Spanberger, Fitzpatrick bill would correct flaw in financial aid system for disabled veterans
Reps. Abigail Spanberger (D-VA-07) and Brian Fitzpatrick (R-PA-01) today introduced bipartisan legislation to fix an issue in the Free Application for Federal Student Aid that has unfairly penalized disabled veterans and their families.
Currently, Veterans Affairs Disability Compensation must be reported in the FAFSA and is taken into consideration when calculating an applicant’s Estimated Family Contribution. Because this tax-free payment remains a factor in the FAFSA process, this requirement has caused many veterans and their families to take on an additional financial burden when sending their children to college.
The bipartisan Honor Our Nation’s Oath to Remember (HONOR) Our Veterans’ Sacrifice Act would fix this issue by excluding veteran benefits, including VA Disability Compensation, from the list of benefits required to be reported in the FAFSA.
“Our nation’s veterans and their families deserve the strongest possible benefits we can provide — and current FAFSA rules unfairly put these families at a financial disadvantage,” Spanberger said. “I’m proud to introduce this bipartisan bill to make a commonsense change to FAFSA forms that will result in increased fairness for those who answered the call, fought to protect their fellow Americans, and kept our nation safe. I’d like to thank Congressman Fitzpatrick for his shared commitment to those who put on the uniform, and I look forward to finding additional ways to make sure no individual is unjustly penalized for their selfless service to our country.”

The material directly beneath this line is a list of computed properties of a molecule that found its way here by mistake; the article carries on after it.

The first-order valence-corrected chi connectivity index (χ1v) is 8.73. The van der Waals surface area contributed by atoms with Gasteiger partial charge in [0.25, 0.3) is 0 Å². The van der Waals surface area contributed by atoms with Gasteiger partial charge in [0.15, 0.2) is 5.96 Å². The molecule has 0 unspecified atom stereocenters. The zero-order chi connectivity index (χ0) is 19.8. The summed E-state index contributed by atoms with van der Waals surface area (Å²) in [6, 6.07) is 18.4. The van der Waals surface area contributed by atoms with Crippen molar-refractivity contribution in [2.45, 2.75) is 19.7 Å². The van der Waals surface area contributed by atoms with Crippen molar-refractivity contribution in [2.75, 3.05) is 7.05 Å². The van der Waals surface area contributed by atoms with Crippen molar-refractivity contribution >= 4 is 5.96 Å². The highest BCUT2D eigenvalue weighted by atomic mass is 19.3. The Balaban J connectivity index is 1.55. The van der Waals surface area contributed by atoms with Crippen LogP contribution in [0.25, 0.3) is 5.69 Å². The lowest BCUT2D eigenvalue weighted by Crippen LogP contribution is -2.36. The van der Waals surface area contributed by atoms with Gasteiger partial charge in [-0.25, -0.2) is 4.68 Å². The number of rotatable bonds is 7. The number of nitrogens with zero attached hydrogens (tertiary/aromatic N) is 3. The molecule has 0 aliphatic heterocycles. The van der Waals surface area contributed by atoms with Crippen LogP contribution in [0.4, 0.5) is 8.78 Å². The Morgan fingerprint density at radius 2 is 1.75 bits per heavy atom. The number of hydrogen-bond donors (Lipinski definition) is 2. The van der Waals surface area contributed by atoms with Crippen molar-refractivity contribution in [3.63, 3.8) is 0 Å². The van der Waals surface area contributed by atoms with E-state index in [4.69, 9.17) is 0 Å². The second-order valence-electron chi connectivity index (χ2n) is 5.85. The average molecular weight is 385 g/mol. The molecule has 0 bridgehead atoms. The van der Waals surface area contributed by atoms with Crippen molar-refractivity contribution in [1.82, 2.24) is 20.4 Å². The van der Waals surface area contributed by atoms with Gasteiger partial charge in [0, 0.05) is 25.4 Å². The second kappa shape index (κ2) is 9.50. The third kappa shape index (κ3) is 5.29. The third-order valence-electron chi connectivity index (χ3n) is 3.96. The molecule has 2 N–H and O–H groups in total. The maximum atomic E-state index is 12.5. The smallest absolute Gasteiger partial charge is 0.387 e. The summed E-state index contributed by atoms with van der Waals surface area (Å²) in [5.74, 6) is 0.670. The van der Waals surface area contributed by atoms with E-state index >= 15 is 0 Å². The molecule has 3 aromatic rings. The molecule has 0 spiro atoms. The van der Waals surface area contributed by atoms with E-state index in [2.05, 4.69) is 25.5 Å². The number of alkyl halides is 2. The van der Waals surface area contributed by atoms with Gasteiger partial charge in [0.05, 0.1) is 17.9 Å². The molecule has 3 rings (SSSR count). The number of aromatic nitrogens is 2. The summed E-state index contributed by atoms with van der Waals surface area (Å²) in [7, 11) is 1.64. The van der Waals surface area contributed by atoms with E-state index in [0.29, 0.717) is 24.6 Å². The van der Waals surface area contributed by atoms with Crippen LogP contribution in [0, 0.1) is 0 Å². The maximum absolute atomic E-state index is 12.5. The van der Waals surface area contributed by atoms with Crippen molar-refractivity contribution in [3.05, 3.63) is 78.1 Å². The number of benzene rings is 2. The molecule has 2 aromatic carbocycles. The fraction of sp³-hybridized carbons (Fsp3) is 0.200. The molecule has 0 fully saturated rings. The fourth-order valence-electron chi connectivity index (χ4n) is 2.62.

“We need to be doing everything we can to help our veterans. Our disabled veterans put their lives on the line to defend our freedoms, and deserve full access to educational opportunities when they return home,” said Fitzpatrick. “Our bipartisan HONOR Our Veterans’ Sacrifice Act will amend existing law to ensure that VA Disability Compensation is not factored in to FAFSA allocation, to help our veterans receive as much tuition assistance as they are eligible for. We should be making it easier for our veterans to get an education after serving, not harder.”
“My husband, Matthew Ruzicka, served for 24 years in the United States Army, before retiring and beginning to collect Disability Payments for his service-connected injuries. Unfortunately, the amount of financial aid our children received for college reduced dramatically when Matt began receiving these benefits, as they are considered income in calculations for financial aid. These benefits have a specific purpose—to help address my husband’s service-connected injuries,” said Annette Ruzicka, a resident of Midlothian. “To treat these earned benefits as income is unjust and is actively hurting student veterans and veteran’s families like my own. I am grateful to Rep. Spanberger for her leadership on this issue.”
The HONOR Our Veterans’ Sacrifice Act is endorsed by Student Veterans of America.
“Military survivors and disabled veterans receive benefits for the immense losses they have endured and the sacrifices they have made on behalf of our nation, but these same benefits unfortunately can count against beneficiaries when they apply for federal financial aid to pursue higher education,” said Justin Hauschild, Legal Fellow, Student Veterans of America. “SVA supports the HONOR Our Veterans’ Sacrifice Act because it will remove these benefits from federal student aid calculations to ensure military-affiliated students are honored for their sacrifices, and we commend Representatives Spanberger and Fitzpatrick for their leadership on this issue.”
Click here to read the full bill text.